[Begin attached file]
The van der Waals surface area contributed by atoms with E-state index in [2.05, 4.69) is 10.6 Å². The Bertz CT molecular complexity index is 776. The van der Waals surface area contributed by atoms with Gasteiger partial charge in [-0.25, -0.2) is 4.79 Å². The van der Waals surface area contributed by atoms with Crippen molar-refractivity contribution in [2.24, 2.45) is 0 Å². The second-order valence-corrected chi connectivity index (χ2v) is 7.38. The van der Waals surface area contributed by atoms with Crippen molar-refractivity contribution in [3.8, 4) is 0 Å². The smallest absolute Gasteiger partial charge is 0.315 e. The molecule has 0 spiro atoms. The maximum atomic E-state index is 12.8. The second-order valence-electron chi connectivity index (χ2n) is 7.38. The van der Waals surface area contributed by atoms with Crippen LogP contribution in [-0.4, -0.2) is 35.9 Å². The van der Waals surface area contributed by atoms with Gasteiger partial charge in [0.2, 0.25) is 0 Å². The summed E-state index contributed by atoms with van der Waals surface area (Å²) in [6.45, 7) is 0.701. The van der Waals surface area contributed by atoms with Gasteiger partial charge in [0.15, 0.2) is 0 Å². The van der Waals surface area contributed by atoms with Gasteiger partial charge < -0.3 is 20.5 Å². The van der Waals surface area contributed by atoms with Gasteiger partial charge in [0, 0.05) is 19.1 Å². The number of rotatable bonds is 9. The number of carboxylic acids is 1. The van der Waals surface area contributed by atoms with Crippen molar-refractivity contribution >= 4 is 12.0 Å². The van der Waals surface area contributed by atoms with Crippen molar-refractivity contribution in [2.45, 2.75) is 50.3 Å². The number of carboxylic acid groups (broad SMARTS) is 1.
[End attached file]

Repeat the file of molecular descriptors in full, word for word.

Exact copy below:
The van der Waals surface area contributed by atoms with E-state index in [2.05, 4.69) is 10.6 Å². The Bertz CT molecular complexity index is 776. The van der Waals surface area contributed by atoms with Gasteiger partial charge in [-0.25, -0.2) is 4.79 Å². The van der Waals surface area contributed by atoms with Crippen molar-refractivity contribution in [2.24, 2.45) is 0 Å². The second-order valence-corrected chi connectivity index (χ2v) is 7.38. The van der Waals surface area contributed by atoms with Crippen molar-refractivity contribution in [3.8, 4) is 0 Å². The smallest absolute Gasteiger partial charge is 0.315 e. The molecule has 0 spiro atoms. The maximum atomic E-state index is 12.8. The second-order valence-electron chi connectivity index (χ2n) is 7.38. The van der Waals surface area contributed by atoms with Crippen LogP contribution in [-0.4, -0.2) is 35.9 Å². The van der Waals surface area contributed by atoms with Gasteiger partial charge in [0.2, 0.25) is 0 Å². The summed E-state index contributed by atoms with van der Waals surface area (Å²) in [6.45, 7) is 0.701. The van der Waals surface area contributed by atoms with Gasteiger partial charge in [0.15, 0.2) is 0 Å². The van der Waals surface area contributed by atoms with Gasteiger partial charge < -0.3 is 20.5 Å². The van der Waals surface area contributed by atoms with Gasteiger partial charge in [0, 0.05) is 19.1 Å². The number of rotatable bonds is 9. The number of carboxylic acids is 1. The van der Waals surface area contributed by atoms with Crippen molar-refractivity contribution >= 4 is 12.0 Å². The van der Waals surface area contributed by atoms with Crippen molar-refractivity contribution in [2.45, 2.75) is 50.3 Å². The number of carboxylic acid groups (broad SMARTS) is 1.